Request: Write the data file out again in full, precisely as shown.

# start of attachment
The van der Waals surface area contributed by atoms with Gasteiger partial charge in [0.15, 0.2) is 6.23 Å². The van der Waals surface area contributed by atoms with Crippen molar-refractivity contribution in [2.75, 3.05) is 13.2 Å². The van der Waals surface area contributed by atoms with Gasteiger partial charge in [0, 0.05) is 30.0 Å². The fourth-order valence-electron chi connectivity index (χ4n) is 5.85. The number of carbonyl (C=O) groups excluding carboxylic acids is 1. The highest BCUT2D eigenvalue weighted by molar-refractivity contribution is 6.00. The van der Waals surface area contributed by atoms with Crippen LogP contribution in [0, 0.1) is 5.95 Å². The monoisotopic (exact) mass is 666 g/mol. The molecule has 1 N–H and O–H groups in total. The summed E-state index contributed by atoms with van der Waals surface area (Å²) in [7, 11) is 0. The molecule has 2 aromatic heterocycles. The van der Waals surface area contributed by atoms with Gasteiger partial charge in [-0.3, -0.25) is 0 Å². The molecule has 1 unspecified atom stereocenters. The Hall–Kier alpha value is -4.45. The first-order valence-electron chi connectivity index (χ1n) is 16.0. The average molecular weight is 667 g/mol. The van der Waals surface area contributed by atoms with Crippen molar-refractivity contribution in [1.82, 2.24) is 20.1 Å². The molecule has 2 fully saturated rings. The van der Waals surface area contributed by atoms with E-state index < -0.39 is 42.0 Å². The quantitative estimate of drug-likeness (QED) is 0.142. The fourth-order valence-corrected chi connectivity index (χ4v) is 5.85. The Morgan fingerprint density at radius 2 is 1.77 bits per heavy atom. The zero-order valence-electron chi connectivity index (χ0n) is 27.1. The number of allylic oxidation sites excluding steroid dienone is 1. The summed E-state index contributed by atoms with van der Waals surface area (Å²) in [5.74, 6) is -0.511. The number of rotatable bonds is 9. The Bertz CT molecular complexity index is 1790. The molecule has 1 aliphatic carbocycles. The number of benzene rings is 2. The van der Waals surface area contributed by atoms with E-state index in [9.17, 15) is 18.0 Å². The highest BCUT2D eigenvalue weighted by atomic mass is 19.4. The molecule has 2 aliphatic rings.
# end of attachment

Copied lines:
The van der Waals surface area contributed by atoms with Gasteiger partial charge in [0.15, 0.2) is 6.23 Å². The van der Waals surface area contributed by atoms with Crippen molar-refractivity contribution in [2.75, 3.05) is 13.2 Å². The van der Waals surface area contributed by atoms with Gasteiger partial charge in [0, 0.05) is 30.0 Å². The fourth-order valence-electron chi connectivity index (χ4n) is 5.85. The number of carbonyl (C=O) groups excluding carboxylic acids is 1. The highest BCUT2D eigenvalue weighted by molar-refractivity contribution is 6.00. The van der Waals surface area contributed by atoms with Crippen LogP contribution in [0, 0.1) is 5.95 Å². The monoisotopic (exact) mass is 666 g/mol. The molecule has 1 N–H and O–H groups in total. The summed E-state index contributed by atoms with van der Waals surface area (Å²) in [7, 11) is 0. The molecule has 2 aromatic heterocycles. The van der Waals surface area contributed by atoms with Gasteiger partial charge in [-0.3, -0.25) is 0 Å². The molecule has 1 unspecified atom stereocenters. The Hall–Kier alpha value is -4.45. The first-order valence-electron chi connectivity index (χ1n) is 16.0. The average molecular weight is 667 g/mol. The van der Waals surface area contributed by atoms with Crippen molar-refractivity contribution in [1.82, 2.24) is 20.1 Å². The molecule has 2 fully saturated rings. The van der Waals surface area contributed by atoms with E-state index < -0.39 is 42.0 Å². The quantitative estimate of drug-likeness (QED) is 0.142. The fourth-order valence-corrected chi connectivity index (χ4v) is 5.85. The Morgan fingerprint density at radius 2 is 1.77 bits per heavy atom. The zero-order valence-electron chi connectivity index (χ0n) is 27.1. The number of allylic oxidation sites excluding steroid dienone is 1. The summed E-state index contributed by atoms with van der Waals surface area (Å²) in [5.74, 6) is -0.511. The number of rotatable bonds is 9. The Bertz CT molecular complexity index is 1790. The molecule has 1 aliphatic carbocycles. The number of benzene rings is 2. The van der Waals surface area contributed by atoms with E-state index in [9.17, 15) is 18.0 Å². The highest BCUT2D eigenvalue weighted by atomic mass is 19.4. The molecule has 2 aliphatic rings.